In order for the puppy to be healthy and develop well, we must take care of the right diet for him. What is a proper diet? This means providing all nutrients - proteins, carbohydrates, fats, vitamins, amino acids and water in the right amounts and proportions to each other.
There are the following types of diets:
1. Cooked - prepared by the owner
3. Commercial foods
I am often asked which of these types of feeding is the best. I can't give you an unambiguous answer to the question of which diet will be the most suitable for your dog. The choice is yours, but I can give you some valuable tips.
1. Cooked diet - before you decide on this way of feeding your dog, you must be aware that a complete meal for a dog does not consist only of 1/3 of rice, 1/3 of meat and 1/3 of vegetables. A properly prepared cooked diet is time-consuming and requires a lot of knowledge about nutrition to ensure balanced portions of ingredients: for example, although meat is a source of protein, it is low in calcium. Just adding calcium is not enough. The minerals are interrelated. Calcium and phosphorus created such a connection in the process of bone and tooth formation, but it requires their proper proportions.
If you want to follow this diet, you must carefully follow the recipes created by specialists. The cooked diet is often used as an elimination diet in the case of food allergies.
2. BARF – raw food diet (raw vegetables, fruits, eggs, meat, bones, etc.)
Before you decide on this type of diet, you need to know that it is not enough to give your dog raw meat and bones to provide him with a balanced meal. I am writing about this because I have met many breeders, dog owners who feed their dog raw meat and bones, not providing him with more nutrients. This is not the right course of action. If you want to feed your dog with a BARF diet, you should use BARFA recipes. The question is do you have the time and enough knowledge for it?
3. Commercial foods. Commercial foods are complete foods developed by specialists. The proportions of these foods are determined on the basis of many years of research. Complete commercial foods are just that - COMPLETE. They should not be supplemented with anything, because we only disturb our dog's diet, causing him medical and often behavioral problems. But do all food manufacturers really prepare it with our dogs in mind? Well, no - that's why you should learn to read food labels. Here are some tips:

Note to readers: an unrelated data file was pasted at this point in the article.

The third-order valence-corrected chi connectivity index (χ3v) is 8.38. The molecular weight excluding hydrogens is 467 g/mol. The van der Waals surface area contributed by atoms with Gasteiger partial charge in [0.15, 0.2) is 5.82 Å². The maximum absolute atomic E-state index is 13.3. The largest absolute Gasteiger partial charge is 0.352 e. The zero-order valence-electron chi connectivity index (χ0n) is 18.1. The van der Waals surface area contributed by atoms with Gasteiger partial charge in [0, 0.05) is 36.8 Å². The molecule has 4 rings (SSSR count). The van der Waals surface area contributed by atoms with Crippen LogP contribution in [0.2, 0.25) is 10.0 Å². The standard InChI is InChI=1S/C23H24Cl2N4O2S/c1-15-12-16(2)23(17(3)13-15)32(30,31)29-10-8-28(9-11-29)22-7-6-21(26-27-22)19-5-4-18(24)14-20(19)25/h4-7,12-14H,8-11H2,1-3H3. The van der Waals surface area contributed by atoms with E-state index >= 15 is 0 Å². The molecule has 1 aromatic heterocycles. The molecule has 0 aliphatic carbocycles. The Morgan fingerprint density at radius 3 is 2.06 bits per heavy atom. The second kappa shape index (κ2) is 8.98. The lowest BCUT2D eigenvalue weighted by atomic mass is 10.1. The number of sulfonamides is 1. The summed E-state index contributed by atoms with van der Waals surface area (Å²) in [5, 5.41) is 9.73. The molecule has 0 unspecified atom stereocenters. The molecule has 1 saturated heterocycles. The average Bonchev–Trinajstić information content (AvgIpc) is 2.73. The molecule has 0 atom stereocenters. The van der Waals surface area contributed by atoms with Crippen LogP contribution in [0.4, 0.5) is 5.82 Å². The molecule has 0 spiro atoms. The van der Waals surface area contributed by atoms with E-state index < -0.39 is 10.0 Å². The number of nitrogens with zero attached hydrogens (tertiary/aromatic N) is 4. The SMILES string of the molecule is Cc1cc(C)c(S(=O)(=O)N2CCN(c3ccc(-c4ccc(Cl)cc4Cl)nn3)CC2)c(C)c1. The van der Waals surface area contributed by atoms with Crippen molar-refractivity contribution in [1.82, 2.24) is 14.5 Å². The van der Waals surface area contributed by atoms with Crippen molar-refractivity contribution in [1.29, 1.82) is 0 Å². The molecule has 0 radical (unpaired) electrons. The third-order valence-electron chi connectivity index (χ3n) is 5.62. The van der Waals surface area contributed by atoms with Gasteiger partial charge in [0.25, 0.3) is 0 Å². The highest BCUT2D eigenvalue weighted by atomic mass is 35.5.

– Ingredients listed on the label must be listed in order of weight (those with the most are listed first). It is usually the first 3-5 ingredients that count (the ingredient we know is not much in the food - usually fat or algae).
– Protein from cereals is much less absorbed by the body, so cereals should be as little as possible, and preferably if they are eliminated completely and replaced with fruits and vegetables
- Grain is a huge amount of carbohydrates. If it is grain, we accept whole grains
– Watch out for the tactics of feed manufacturers
a) dividing nutrients into smaller ones. Manufacturers often want to hide a huge amount of cereals in the food - so that they are not at the top of the list. Divided cereals go to the next part of the list, giving the impression that there are not many of them. Meanwhile, if you add them up, they often make up 50-80% of food.
b) Is there really the most meat listed in the first position? Well, no - it should be remembered that the ingredients are weighed before production, during which they lose all their water content - approx. 80% (for meat). Therefore, if the manufacturer writes that the lamb in the food is 20%, you should know that after processing it loses water and falls to the next part of the list. Dehydrated meat and meat meal do not lose water in the treatment, therefore there are as many of them as the manufacturer writes.
– The meat must be of known origin (chicken, lamb, rabbit, turkey, etc.). Let's not buy food on which I write meat from animals - in fact we do not know where it comes from
– We avoid products whose origin is undetermined. Similarly with hardeners, aromas, preservatives, sweeteners (Compounds such as BHT, BHA, Ethoxyquin, Propyl Gallate) are absolutely forbidden for humans. The requirements do not require feed manufacturers to include preservatives used in semi-finished products. Food manufacturers must only list what they add themselves. You have to be especially careful with fish food - these are the most often canned. Look for clear declarations on products that do not use preservatives.
For those interested, the feed test is below:
In this study, I did not focus on a detailed description of each of the ways of nutrition. I just wanted to interest the reader so that he could reach the sources and thoroughly familiarize himself with such an extensive topic as proper dog nutrition.
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